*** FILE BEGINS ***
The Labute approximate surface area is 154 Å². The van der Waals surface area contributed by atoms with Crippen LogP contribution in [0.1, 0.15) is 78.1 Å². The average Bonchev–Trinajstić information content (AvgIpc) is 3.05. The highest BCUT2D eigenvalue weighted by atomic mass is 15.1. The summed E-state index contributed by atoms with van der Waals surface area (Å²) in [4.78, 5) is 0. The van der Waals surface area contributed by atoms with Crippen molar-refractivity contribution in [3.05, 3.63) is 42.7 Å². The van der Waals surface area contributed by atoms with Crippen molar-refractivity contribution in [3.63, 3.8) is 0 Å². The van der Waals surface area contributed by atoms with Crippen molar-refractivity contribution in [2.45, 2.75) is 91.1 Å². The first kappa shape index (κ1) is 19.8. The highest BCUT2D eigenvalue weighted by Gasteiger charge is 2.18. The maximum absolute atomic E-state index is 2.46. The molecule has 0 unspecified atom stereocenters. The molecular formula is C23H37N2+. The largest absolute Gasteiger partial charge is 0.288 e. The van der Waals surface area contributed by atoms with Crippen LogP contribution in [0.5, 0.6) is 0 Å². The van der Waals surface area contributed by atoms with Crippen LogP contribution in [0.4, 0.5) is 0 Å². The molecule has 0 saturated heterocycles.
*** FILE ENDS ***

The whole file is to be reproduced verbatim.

The Labute approximate surface area is 154 Å². The van der Waals surface area contributed by atoms with Crippen LogP contribution in [0.1, 0.15) is 78.1 Å². The average Bonchev–Trinajstić information content (AvgIpc) is 3.05. The highest BCUT2D eigenvalue weighted by atomic mass is 15.1. The summed E-state index contributed by atoms with van der Waals surface area (Å²) in [4.78, 5) is 0. The van der Waals surface area contributed by atoms with Crippen molar-refractivity contribution in [3.05, 3.63) is 42.7 Å². The van der Waals surface area contributed by atoms with Crippen molar-refractivity contribution in [3.63, 3.8) is 0 Å². The van der Waals surface area contributed by atoms with Crippen molar-refractivity contribution in [2.45, 2.75) is 91.1 Å². The first kappa shape index (κ1) is 19.8. The highest BCUT2D eigenvalue weighted by Gasteiger charge is 2.18. The maximum absolute atomic E-state index is 2.46. The molecule has 0 unspecified atom stereocenters. The molecular formula is C23H37N2+. The largest absolute Gasteiger partial charge is 0.288 e. The van der Waals surface area contributed by atoms with Crippen LogP contribution in [0.5, 0.6) is 0 Å². The van der Waals surface area contributed by atoms with Crippen LogP contribution in [0.4, 0.5) is 0 Å². The molecule has 0 saturated heterocycles.